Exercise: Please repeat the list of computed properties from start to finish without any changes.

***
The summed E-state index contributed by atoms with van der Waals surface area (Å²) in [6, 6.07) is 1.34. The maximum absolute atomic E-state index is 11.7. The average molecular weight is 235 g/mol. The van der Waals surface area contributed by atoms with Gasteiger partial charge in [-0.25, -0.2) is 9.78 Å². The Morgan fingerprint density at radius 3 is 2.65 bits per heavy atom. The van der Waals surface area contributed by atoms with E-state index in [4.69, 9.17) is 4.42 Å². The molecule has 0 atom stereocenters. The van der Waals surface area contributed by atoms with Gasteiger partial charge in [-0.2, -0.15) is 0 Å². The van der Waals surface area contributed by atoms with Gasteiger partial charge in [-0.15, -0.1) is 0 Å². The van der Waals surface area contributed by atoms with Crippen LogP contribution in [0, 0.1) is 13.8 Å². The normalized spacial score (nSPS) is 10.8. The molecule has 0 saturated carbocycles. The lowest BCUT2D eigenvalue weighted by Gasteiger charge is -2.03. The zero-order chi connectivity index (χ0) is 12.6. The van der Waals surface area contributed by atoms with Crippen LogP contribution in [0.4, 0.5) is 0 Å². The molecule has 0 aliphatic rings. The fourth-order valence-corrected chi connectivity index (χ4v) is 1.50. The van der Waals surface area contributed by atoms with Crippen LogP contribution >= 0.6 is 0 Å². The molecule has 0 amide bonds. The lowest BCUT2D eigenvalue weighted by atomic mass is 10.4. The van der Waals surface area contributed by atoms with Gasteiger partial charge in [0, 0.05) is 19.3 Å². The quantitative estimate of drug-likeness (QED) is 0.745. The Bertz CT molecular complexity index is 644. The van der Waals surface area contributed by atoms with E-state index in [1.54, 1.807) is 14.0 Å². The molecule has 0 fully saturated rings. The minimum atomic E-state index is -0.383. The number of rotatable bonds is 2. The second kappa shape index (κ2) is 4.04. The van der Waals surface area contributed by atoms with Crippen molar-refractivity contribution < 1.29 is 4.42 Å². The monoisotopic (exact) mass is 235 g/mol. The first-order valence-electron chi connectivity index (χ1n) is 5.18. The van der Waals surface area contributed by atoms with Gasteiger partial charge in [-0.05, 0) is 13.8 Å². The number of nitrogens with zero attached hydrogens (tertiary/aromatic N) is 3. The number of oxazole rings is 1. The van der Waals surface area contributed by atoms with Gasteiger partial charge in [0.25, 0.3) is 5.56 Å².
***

The summed E-state index contributed by atoms with van der Waals surface area (Å²) in [6, 6.07) is 1.34. The maximum absolute atomic E-state index is 11.7. The average molecular weight is 235 g/mol. The van der Waals surface area contributed by atoms with Gasteiger partial charge in [-0.25, -0.2) is 9.78 Å². The Morgan fingerprint density at radius 3 is 2.65 bits per heavy atom. The van der Waals surface area contributed by atoms with E-state index in [4.69, 9.17) is 4.42 Å². The molecule has 0 atom stereocenters. The van der Waals surface area contributed by atoms with Gasteiger partial charge in [-0.2, -0.15) is 0 Å². The van der Waals surface area contributed by atoms with Gasteiger partial charge in [-0.15, -0.1) is 0 Å². The van der Waals surface area contributed by atoms with Crippen LogP contribution in [0, 0.1) is 13.8 Å². The normalized spacial score (nSPS) is 10.8. The molecule has 0 saturated carbocycles. The lowest BCUT2D eigenvalue weighted by Gasteiger charge is -2.03. The zero-order chi connectivity index (χ0) is 12.6. The van der Waals surface area contributed by atoms with Crippen LogP contribution in [0.4, 0.5) is 0 Å². The molecule has 0 aliphatic rings. The fourth-order valence-corrected chi connectivity index (χ4v) is 1.50. The van der Waals surface area contributed by atoms with Crippen LogP contribution >= 0.6 is 0 Å². The molecule has 0 amide bonds. The lowest BCUT2D eigenvalue weighted by atomic mass is 10.4. The van der Waals surface area contributed by atoms with Gasteiger partial charge in [0, 0.05) is 19.3 Å². The quantitative estimate of drug-likeness (QED) is 0.745. The Bertz CT molecular complexity index is 644. The van der Waals surface area contributed by atoms with E-state index in [1.54, 1.807) is 14.0 Å². The molecule has 0 fully saturated rings. The minimum atomic E-state index is -0.383. The number of rotatable bonds is 2. The second kappa shape index (κ2) is 4.04. The van der Waals surface area contributed by atoms with Crippen molar-refractivity contribution < 1.29 is 4.42 Å². The monoisotopic (exact) mass is 235 g/mol. The first-order valence-electron chi connectivity index (χ1n) is 5.18. The van der Waals surface area contributed by atoms with Gasteiger partial charge in [-0.05, 0) is 13.8 Å². The number of nitrogens with zero attached hydrogens (tertiary/aromatic N) is 3. The number of oxazole rings is 1. The van der Waals surface area contributed by atoms with Gasteiger partial charge in [0.25, 0.3) is 5.56 Å².